In addition to those rare variants, DC also released the Ryan Sook standard alternate covers for the first three Heroes in Crisis issues. Each depicts an "incident report" based on more traumatic moments in the lives of DC heroes. These are purportedly from the files of Sanctuary, "a facility designed to allow superheroes to process the trauma of those not-so-heroic moments." These traumatic moments include the death of Superman, Batman's broken back, Aquaman's lost arm, and Jason Todd's death. Oddly, they also include Wonder Woman's assassination of Maxwell Lord.
That seems to imply that Lord has died at Wonder Woman's hand. Where does this fit in continuity?
When last we saw him in the pages of Justice League vs Suicide Squad (2016), Lord was still alive and continuing his villainous ways. Since the original Justice League International never existed and Ted Kord is still alive in the DCnU, the events kicking off Infinite Crisis that led directly to Lord's death and eventual rebirth must have played out somewhat differently than originally seen in Wonder Woman #219 (2005) and Brightest Day (2010). Does this cover reference that old continuity destroyed by Flashpoint? Or are we being given a glimpse of a as yet unrevealed relationship between Lord and Wonder Woman in the DCnU? (Could Lord be behind the deaths at Sanctuary?)
Maybe we'll find out more when Heroes in Crisis finally sees print.
Wednesday, May 11, 2016
This past weekend, I discovered that Booster Gold appeared on the cover of the June 2007 issue of Previews.
In case you're unaware, Previews is Diamond Comics Distributors in-house catalog of upcoming comic releases. Diamond distributes the magazine to comic specialty shops so that shop owners can place orders. Many shops make the catalog available to their customers, but it's really an industry tool.
Should this be in the Boosterrific database as a cover appearance? It's really just an ad for Booster Gold Volume 2 #1, and I cover that on the Advertisements page. I must have been aware of this when it was released, and I'm sure I didn't consider it a "cover appearance" then. I'm not sure my opinion has changed.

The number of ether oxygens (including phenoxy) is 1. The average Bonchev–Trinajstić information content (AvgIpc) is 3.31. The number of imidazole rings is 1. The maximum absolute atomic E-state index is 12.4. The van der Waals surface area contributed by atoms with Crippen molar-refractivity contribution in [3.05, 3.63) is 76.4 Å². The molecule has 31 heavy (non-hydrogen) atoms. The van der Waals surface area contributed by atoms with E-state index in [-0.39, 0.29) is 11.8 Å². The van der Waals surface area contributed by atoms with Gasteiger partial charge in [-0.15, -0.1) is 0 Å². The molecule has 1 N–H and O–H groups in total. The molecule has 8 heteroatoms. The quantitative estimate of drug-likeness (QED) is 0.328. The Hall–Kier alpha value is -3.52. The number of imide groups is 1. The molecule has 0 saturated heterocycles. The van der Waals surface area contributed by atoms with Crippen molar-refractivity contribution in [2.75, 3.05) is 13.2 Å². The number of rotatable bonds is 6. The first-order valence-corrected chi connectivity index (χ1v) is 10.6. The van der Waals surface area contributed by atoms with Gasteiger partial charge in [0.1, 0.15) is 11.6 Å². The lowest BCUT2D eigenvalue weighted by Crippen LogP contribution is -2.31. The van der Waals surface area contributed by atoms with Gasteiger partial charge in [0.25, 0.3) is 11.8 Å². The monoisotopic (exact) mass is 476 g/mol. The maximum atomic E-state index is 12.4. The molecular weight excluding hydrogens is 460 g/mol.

What do you think? Advertisement or cover appearance?
Wednesday, February 10, 2016
A few days ago, Booster Gold creator Dan Jurgens made a pretty strong statement on Twitter.
The inspiration for Jurgens' comment was Booster booster Keith Callbeck's post of Ross Pearsall's Super-Team Family mash-up cover of Booster Gold and Blue Beetle running from the Hulk. Pearsall's inspiration was the opening splash page of Booster Gold, Volume 2, #34, drawn by Chris Batista in 2010. Specifically, it is this panel by Batista that Jurgens takes issue with:
It's easy to understand Jurgens' dissatisfaction with Batista's choice of poses and expressions. That panel has gained some traction on the Internet in recent years. You may have seen it copied by Blue and Gold cosplayers. Howard Porter's 2015 cover for Justice League 3000 #12 saw a similar scene of the panicked pair.
That wasn't always their reaction to trouble. In their Justice League International heyday, Beetle and Booster were chased by mobs of angry citizens, vampires, middle-eastern dictators, runaway islands, demons, and countless super villains. Yet Kevin Maguire, the artist most associated with the Blue and Gold pairing, never showed Blue and Gold turning tail in fear.
So what's the right way to depict Blue Beetle and Booster Gold running for their lives? Here's Dan Jurgens' take on the scenario in Booster Gold, Volume 2, #7 (2008):
Ok, so maybe Beetle is still scared. But look at Booster. What a hero!